ORLANDO – A study released Wednesday by the University of Central Florida’s Institute for Diversity and Ethics in Sport shows that the WNBA continues to be the leader among professional sports leagues for racial and gender hiring practices.

For the second straight year the WNBA posted the highest combined grade in the history of the group’s annual Racial and Gender Report Cards, which conduct analysis of the racial breakdown of the players and management in the league office and at the team level. It also looks at team general managers, coaching staffs and other support personnel.

The league received a combined A-plus grade for race and gender, tying its mark from 2012. This year the WNBA received at least an A for gender hiring in every category except for general managers and vice presidents. It received at least an A for race in all categories except for senior team administration and vice presidents.

In 10 reports the group has done on the WNBA dating back to 2001, it has received at least A-grades for its overall race, gender and combined grades.

Primary study author Richard Lapchick praised the league “continues to set the standard “among its professional sports peers, but noted that it is still without a high number of women in ownership positions. That number decreased by one down to nine in 2013, and most are limited partners.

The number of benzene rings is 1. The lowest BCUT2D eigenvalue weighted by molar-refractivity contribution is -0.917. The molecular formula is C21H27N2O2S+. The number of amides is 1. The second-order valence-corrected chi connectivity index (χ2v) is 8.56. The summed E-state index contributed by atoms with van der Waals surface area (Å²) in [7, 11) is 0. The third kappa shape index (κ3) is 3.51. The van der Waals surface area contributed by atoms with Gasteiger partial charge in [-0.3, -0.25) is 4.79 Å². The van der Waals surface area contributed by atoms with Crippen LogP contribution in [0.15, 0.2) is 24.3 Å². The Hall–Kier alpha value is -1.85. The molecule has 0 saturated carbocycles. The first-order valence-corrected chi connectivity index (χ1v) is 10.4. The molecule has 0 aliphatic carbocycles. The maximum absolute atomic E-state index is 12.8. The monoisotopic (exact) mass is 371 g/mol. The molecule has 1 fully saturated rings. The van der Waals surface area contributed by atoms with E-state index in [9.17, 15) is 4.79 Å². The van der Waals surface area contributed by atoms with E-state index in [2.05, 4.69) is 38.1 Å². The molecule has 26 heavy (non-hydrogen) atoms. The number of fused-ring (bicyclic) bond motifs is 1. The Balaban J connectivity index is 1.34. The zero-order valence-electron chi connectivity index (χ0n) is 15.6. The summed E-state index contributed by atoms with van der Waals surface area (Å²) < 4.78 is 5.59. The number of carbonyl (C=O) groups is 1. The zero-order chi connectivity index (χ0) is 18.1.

An African-American owned investment company, The Williams Group, holds a majority ownership interest in the Los Angeles Sparks. But there continued to be no individual people of color who were majority owners during the 2013 season.

“Not that the men’s leagues are great but the NBA, NFL and (Major League Baseball) all have a person of color who is a majority owner,” Lapchick said.

There were some increases in hiring for people of color in top management at the team level, however, accounting for three of the five people holding CEO or president positions this year.

The number of African-American head coaches dropped from four to three in 2013, but of the league’s 12 head coaches, five were women for the second consecutive year. The 67 percent of women holding assistant coaching positions this year was a WNBA record, surpassing the mark it set last year.

“The large percentage of women as assistant coaches helps assure that the pipeline to head coaching spots in the WNBA will be strong,” Lapchick said. “As the most diverse pipeline in pro sport, other leagues could learn from the WNBA here also.”
Associated Press